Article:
Sources within the Guardia Civil this time, however, express quiet confidence over the amount of electoral corruption evidence they have collected.  Only time will tell what this investigation is able to show, and then Mogán will learn much of the colours of its future political landscape. Will it be more of the same, or are we due a seismic shift in the political life of Gran Canarias sunny southwest coastal communities?  What’s bueno for the Goose, is bueno for the Gander, but perhaps no tan bueno for Mogán.

Editor’s Comment:There is much that appears rotten in the town hall of Mogán.  In a municipality that is likely made up of a foreign resident majority population, there are no foreigner’s voices in Mogán town hall, an administration run by the daughter of a previous mayor, who took over from the son of another previous mayor.  There has never been any outreach to encourage political involvement or engagement  from the non-Spanish residents, There have been repeated claims made of irregularities at the ballot box, particularly complaints from foreigner residents who have been either prevented from voting, or suggest that they were persuaded to hand their ballot over to serving members of the council, rather than deposit their vote into the ballot box.

Anyone who has ever engaged in trying to have a political voice in the municipality will perhaps attest to the sometimes vindictive backdoor nepotism that appears to get things done in Gran Canaria’s second most visited tourism destination.  Many who have going concerns and businesses in Mogán know that your friendships within the town hall can mean the difference between success or not.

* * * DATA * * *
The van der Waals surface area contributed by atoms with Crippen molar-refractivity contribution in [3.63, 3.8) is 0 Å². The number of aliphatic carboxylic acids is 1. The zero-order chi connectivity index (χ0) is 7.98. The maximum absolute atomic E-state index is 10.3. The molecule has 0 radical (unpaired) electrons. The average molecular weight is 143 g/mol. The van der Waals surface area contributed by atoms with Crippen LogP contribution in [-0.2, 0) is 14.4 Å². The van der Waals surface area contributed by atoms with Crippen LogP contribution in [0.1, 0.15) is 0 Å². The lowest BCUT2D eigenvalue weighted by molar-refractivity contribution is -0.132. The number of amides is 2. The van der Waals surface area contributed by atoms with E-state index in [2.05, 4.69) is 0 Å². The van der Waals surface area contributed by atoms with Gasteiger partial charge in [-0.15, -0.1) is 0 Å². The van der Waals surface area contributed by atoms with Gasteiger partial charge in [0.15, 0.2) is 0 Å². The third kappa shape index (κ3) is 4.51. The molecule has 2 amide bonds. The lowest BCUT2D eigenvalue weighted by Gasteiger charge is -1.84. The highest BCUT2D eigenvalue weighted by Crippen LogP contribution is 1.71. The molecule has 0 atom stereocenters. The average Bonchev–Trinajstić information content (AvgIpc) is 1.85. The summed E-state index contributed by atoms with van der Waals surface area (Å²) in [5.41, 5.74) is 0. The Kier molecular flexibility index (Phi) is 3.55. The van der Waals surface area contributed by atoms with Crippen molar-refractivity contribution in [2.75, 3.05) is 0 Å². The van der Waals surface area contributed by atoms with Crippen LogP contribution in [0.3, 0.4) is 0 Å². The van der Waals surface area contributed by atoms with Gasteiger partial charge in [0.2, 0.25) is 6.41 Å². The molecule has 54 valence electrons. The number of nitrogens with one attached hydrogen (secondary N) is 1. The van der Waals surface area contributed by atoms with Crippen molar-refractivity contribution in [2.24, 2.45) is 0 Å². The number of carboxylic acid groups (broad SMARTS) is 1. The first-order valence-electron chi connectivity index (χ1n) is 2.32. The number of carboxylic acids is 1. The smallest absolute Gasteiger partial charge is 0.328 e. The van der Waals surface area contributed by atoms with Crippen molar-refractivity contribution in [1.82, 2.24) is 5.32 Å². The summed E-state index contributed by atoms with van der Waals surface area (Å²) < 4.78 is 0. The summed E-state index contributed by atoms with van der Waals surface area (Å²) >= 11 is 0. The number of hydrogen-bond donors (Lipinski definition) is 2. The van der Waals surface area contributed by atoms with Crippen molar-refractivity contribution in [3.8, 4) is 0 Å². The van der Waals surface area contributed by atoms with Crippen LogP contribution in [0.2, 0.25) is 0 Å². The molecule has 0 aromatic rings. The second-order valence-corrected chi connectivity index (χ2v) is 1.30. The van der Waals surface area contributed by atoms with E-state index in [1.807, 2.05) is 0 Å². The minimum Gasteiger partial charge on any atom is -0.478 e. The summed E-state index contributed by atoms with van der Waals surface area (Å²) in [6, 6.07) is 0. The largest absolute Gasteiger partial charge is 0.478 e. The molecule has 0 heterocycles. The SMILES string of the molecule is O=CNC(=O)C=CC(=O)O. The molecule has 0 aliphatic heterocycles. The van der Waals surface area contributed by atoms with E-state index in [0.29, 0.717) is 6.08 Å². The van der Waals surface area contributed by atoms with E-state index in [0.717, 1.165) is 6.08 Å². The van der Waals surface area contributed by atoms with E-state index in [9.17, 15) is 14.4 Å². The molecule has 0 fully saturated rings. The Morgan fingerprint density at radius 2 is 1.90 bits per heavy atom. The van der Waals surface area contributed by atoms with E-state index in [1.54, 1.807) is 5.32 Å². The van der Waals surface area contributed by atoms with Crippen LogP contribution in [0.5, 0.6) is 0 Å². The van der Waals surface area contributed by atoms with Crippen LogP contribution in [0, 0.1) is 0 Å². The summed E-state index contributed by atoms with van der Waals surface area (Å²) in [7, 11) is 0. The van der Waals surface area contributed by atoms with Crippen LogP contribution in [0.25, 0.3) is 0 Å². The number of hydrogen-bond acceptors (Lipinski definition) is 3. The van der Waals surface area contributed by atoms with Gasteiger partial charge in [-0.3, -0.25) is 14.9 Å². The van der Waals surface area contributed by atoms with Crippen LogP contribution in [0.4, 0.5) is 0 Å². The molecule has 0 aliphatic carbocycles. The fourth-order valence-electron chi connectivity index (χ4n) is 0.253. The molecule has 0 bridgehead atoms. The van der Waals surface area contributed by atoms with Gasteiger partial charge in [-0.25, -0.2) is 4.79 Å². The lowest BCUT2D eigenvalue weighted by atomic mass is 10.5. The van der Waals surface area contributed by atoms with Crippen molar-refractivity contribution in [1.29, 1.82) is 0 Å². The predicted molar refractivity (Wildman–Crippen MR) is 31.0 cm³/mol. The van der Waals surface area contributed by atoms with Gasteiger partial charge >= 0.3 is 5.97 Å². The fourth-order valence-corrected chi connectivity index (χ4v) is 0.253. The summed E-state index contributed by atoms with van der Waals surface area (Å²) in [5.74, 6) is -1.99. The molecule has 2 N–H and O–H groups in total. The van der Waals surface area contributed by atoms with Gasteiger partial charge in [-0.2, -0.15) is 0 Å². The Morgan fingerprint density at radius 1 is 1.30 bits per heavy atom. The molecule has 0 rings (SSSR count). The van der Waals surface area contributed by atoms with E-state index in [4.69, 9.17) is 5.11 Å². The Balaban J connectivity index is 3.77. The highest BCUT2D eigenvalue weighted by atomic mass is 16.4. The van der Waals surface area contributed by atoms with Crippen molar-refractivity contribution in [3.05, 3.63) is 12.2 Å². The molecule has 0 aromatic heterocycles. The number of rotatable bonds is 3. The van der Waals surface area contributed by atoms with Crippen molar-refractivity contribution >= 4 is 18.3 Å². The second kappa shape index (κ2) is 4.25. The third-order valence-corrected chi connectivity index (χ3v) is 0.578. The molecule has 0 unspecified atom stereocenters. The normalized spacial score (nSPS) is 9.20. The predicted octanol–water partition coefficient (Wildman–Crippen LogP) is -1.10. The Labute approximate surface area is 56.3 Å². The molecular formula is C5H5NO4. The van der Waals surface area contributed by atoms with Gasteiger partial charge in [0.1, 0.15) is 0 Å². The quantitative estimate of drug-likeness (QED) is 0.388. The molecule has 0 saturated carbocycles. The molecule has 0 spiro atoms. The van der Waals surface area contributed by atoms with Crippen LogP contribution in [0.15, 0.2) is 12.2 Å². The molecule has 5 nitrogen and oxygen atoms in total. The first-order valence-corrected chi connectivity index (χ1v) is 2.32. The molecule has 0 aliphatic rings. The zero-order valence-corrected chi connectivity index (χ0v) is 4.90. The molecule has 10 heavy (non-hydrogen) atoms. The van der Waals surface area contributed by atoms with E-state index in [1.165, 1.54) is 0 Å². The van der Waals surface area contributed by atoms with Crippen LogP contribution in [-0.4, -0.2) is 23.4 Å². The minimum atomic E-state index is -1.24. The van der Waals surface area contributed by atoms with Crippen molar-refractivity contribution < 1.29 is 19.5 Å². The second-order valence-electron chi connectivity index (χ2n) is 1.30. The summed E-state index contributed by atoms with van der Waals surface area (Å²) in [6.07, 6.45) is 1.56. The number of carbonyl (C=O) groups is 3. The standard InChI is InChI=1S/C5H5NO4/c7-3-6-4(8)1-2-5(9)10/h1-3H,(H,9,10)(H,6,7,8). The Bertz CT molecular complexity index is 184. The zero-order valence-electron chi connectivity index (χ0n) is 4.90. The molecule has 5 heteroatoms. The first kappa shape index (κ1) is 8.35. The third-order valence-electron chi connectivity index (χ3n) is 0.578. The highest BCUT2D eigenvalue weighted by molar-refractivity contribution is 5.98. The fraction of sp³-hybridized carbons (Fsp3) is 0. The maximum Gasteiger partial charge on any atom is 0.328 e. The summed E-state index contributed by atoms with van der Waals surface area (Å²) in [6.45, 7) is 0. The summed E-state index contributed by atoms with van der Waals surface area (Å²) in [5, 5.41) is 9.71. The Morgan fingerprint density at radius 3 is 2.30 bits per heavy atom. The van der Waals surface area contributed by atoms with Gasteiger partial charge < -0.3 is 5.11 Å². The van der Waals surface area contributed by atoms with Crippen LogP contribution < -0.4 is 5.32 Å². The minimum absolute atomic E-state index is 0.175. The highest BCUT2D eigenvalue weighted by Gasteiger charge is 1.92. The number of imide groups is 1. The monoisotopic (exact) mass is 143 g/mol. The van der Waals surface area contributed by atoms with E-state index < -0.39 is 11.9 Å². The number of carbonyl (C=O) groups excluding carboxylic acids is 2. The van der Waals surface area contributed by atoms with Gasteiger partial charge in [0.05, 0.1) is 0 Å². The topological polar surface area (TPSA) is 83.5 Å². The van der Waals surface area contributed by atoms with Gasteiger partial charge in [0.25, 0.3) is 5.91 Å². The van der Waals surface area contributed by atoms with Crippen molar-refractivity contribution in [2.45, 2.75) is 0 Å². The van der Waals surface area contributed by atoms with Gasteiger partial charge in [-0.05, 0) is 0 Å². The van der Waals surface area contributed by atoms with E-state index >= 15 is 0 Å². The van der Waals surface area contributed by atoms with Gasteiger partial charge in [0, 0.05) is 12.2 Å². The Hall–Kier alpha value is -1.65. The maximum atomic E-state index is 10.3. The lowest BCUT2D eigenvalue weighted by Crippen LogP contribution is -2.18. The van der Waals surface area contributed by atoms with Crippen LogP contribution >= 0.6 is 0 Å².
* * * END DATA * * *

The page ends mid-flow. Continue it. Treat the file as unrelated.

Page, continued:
Many citizens report having been offered simple cash sums of between 50€ and 100€ simply to vote one way or another, for either a daughter of a previous mayor or a son of a previous mayor.  Phone calls recorded, or conversations leaked, appear to show clear intent to manipulate postal voting and other electoral processes. Others are accused of rallying large numbers of voters, both legitimate and otherwise, in exchange for suggested favours, lucrative contracts, building permissions, employment or any one of a number of other supposed benefits.  All of it at the expense of the Mogán tax payers, and more so, if later scrutiny brings precarious administrative results or even court cases, as it is the tax payers who then must pay the legal fees to defend these alleged actions, and pay to have them remedied.  It seems there is never time to do things correctly first time, but always time to do them over.

None of this has yet been proven in a court of law. The Mayor’s sudden arrest last September at least shows there is a significant enough amount of smoke for the investigating authorities to clearly suspect there must also be a fire.

Meanwhile Bueno pretends that her “humanitarian” tendencies have provoked the wrath of Spain’s central government, trying to suggest that this is all a conspiracy because she dared to speak out to “defend” the rights of migrants in Arguineguín.  Leading to a groundswell of xenophobia and even paving the way for Spain’s Ultra Right leaders to find solidarity in the streets, no matter that much of that solidarity was imported from other places.

At the same time Bueno seems to have had no twinge of conscience organising busses to dump migrants on the streets of the capitol, Las Palmas, or marching with anti-migrant protestors or desperately trying to issue fines to hoteliers who have temporarily assisted with migrant accommodation in the face of a total collapse in tourism.

The Mogán saga will rumble on forward, meanwhile no one has yet come up with a plan to “Save Tourism” nor any viable alternatives to Spain’s slow progress accommodating migrant arrivals in the deplorable camps that have been set up for the purpose, but perhaps one day they will make a Telenovela out of the story, and it will simply be called “La Alcaldesa!”